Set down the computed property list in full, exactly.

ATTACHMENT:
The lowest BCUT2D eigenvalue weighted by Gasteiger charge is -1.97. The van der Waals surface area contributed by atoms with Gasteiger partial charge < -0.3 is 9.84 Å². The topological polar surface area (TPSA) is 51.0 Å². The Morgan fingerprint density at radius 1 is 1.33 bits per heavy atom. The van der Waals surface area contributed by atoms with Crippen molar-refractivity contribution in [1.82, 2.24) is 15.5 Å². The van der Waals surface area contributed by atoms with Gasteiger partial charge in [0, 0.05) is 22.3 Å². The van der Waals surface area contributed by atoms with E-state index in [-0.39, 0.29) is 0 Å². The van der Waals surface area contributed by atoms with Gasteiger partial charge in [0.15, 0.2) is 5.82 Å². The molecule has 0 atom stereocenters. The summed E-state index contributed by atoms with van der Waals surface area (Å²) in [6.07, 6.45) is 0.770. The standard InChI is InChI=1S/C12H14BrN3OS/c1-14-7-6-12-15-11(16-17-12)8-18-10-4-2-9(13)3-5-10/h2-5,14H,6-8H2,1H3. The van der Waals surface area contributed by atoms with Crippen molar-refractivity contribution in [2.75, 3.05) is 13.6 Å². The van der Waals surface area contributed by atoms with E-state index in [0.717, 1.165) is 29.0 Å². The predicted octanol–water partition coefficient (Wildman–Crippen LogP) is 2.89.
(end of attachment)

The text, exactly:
The lowest BCUT2D eigenvalue weighted by Gasteiger charge is -1.97. The van der Waals surface area contributed by atoms with Gasteiger partial charge < -0.3 is 9.84 Å². The topological polar surface area (TPSA) is 51.0 Å². The Morgan fingerprint density at radius 1 is 1.33 bits per heavy atom. The van der Waals surface area contributed by atoms with Crippen molar-refractivity contribution in [1.82, 2.24) is 15.5 Å². The van der Waals surface area contributed by atoms with Gasteiger partial charge in [0, 0.05) is 22.3 Å². The van der Waals surface area contributed by atoms with E-state index in [-0.39, 0.29) is 0 Å². The van der Waals surface area contributed by atoms with Gasteiger partial charge in [0.15, 0.2) is 5.82 Å². The molecule has 0 atom stereocenters. The summed E-state index contributed by atoms with van der Waals surface area (Å²) in [6.07, 6.45) is 0.770. The standard InChI is InChI=1S/C12H14BrN3OS/c1-14-7-6-12-15-11(16-17-12)8-18-10-4-2-9(13)3-5-10/h2-5,14H,6-8H2,1H3. The van der Waals surface area contributed by atoms with Crippen molar-refractivity contribution in [2.75, 3.05) is 13.6 Å². The van der Waals surface area contributed by atoms with E-state index in [0.717, 1.165) is 29.0 Å². The predicted octanol–water partition coefficient (Wildman–Crippen LogP) is 2.89.